What's On - 17 May 2018

  • Exhibition: Nerves and Steel

    Saturday 22 July 2017 - Sunday 29 July 2018

    The war in the Pacific was essentially a naval struggle. Allied war aims hinged on the destruction of Japan’s powerful navy and the severing of sea communications between Japan and its far-flung Asian and Pacific conquests. Nerves and Steel explores the role played by the RAN in ultimate Allied victory and features items from the Shrine’s own collection as well as loans from the Australian War Memorial, the RAN Heritage Collection, veterans and their families. Read More

    The war in the Pacific was essentially a naval struggle. Allied war aims hinged on the destruction of Japan’s powerful navy and the severing of sea communications between Japan and its far-flung Asian and Pacific conquests. Nerves and Steel explores the role played by the RAN in ultimate Allied victory and features items from the Shrine’s own collection as well as loans from the Australian War Memorial, the RAN Heritage Collection, veterans and their families.

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  • Exhibition: The Light Horse

    Friday 20 October 2017 - Sunday 21 October 2018

    While Australian infantry served in the grim trenches of the Western Front, their comrades in the Australian Light Horse were fighting dynamic campaign of maneuver against the Ottoman Turks in the desert wastes of Sinai, Palestine and Syria. This exhibition tells the story of the Sinai-Palestine campaign and explores how it has captured the imagination of Australians ever since. Read More

    While Australian infantry served in the grim trenches of the Western Front, their comrades in the Australian Light Horse were fighting dynamic campaign of manoeuvre against the Ottoman Turks in the desert wastes of Sinai, Palestine and Syria. This exhibition tells the story of the Sinai-Palestine campaign and explores how it has captured the imagination of Australians ever since.

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  • Exhibition: For Humanity

    Saturday 7 April 2018 - Sunday 24 March 2019

    This exhibition tells the story of medical care in war and peacekeeping since 1945 Read More

    This exhibition tells the story of medical care in war and peacekeeping since 1945. Victorian men and women have helped the sick and wounded across the world, including in Korea, Malaya, Vietnam, Rwanda, East Timor, Iraq and Afghanistan. They have braved sometimes dire conditions and desperate circumstances, often coming under direct threat of death and harm.

    The exhibition explores themes of life, death and compassion: what it means to preserve life when those around you are taking it; why enemies need treatment as much as your own do; how the long term health effects of service can become apparent only decades later; and how minds can be wounded and need treatment just as bodies do.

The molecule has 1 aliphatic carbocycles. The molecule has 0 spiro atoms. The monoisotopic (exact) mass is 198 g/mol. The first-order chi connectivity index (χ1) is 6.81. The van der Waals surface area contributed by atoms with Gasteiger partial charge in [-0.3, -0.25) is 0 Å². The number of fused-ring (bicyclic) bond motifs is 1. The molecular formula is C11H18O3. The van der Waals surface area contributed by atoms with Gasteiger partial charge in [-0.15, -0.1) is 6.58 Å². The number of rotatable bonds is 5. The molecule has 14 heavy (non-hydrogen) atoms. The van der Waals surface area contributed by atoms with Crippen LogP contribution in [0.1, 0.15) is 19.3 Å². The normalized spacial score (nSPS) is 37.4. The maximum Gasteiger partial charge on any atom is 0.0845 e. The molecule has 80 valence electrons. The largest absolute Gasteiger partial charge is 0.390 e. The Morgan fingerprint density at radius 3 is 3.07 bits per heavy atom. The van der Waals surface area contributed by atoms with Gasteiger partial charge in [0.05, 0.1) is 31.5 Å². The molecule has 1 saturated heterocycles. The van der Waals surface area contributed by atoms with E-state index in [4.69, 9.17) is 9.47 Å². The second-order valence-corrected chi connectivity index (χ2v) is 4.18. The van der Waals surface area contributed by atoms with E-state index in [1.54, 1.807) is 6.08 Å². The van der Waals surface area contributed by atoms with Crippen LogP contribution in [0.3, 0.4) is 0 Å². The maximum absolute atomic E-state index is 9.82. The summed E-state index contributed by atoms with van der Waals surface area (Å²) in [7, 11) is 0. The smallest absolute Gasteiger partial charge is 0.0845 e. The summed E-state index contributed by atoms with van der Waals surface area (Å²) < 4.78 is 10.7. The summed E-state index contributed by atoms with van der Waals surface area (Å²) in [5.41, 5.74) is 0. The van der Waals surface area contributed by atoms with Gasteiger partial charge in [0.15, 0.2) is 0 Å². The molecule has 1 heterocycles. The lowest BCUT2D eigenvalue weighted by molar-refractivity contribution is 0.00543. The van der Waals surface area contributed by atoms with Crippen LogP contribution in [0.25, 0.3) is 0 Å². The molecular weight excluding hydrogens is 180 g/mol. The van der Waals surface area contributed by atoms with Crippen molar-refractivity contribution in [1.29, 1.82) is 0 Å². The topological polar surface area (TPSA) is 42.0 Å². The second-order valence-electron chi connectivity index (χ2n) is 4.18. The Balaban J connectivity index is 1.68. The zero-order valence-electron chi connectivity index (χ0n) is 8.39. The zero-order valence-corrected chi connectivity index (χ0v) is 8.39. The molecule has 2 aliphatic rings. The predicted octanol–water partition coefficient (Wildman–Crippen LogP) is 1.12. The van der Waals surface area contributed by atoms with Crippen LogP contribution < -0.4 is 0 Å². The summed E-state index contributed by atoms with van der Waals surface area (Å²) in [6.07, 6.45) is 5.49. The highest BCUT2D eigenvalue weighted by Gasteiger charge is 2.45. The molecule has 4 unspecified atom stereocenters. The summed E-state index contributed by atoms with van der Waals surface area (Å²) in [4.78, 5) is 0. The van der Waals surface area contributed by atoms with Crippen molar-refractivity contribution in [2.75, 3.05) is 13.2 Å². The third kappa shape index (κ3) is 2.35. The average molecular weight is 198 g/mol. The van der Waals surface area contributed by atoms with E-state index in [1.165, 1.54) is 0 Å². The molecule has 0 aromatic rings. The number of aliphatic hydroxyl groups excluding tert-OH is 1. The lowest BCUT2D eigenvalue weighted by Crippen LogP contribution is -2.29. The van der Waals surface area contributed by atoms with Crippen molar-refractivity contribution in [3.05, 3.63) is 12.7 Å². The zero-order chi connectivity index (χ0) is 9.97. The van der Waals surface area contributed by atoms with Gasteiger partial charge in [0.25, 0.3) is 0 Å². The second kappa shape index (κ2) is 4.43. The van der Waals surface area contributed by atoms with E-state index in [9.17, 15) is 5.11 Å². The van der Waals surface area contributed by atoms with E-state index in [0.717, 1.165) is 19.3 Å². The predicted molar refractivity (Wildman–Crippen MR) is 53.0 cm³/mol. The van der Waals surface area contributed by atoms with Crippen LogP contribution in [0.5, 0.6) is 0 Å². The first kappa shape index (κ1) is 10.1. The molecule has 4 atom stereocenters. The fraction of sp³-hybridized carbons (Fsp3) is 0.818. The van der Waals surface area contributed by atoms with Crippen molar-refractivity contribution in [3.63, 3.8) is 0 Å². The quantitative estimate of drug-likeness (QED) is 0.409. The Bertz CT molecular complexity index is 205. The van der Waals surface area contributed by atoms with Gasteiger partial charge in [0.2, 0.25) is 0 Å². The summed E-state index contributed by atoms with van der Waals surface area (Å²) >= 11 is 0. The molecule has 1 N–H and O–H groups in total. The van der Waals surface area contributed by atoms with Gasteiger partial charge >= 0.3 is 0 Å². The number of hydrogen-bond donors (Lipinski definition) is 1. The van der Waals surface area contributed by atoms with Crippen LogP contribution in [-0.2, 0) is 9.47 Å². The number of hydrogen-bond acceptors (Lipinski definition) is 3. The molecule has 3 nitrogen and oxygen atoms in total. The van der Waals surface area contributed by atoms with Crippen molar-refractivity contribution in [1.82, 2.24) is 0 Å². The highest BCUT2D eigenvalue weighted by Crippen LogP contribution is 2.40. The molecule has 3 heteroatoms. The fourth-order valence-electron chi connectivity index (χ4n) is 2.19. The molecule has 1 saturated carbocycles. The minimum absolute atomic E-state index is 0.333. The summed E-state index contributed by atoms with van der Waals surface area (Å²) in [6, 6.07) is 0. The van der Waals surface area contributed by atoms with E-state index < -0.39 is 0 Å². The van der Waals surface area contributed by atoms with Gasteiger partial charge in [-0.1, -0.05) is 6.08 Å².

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  • Ceremony: Shrine Monthly Memorial Service - May 2018

    Thursday 17 May 2018, 11:30am

    Wreath Laying in the Sanctuary

    Shrine Representatives:
    Shrine Life Governor Lieutenant Colonel Adrian Lombardo
    Shrine Life Governor Mr. Peter Whitelaw

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    In the month of May we commemorate the following events:

    3 May 1917: Second Battle of Bullecourt
    Australian forces launched a successful attack at Bullecourt, France, as part of the Arras Campaign. Allied casualties for the battle totaled 7,000.

    30 May 1942: The ‘1000 Bomber Raid’
    Numerous RAAF crews of Bomber Command took part in the first of the ‘1000 Bomber’ raids on Nazi Germany. Bomber Command suffered the highest casualty rates of any Allied service during the war, and more than 3,500 Australians alone would lose their lives on bomber operations.

    14 May 1943: Sinking of the hospital ship Centaur
    The hospital ship Centaur was sunk off the Queensland coast in one of the most controversial incidents of the war. Clearly marked and lit as a hospital ship with the Red Cross a Japanese submarine nevertheless sank her in May 1943. Only 64 of the 332 souls on board survived, including just one of 12 nurses, and images of the sinking Centaur would become part of Australian propaganda for the rest of the war.

    29 May 1945: Second Sandakan Death March
    Australian and British POWs in Japanese hands, already abused and malnourished, were forced to carry Japanese supplies from Sandakan to Ranau. Hundreds died along the way, perishing of disease, starvation or at the hands of their Japanese guards. The survivors faced further abuse at the hands of the Japanese and by the end of the war only six men of the approximately 1000 to take part in the Death marches were alive.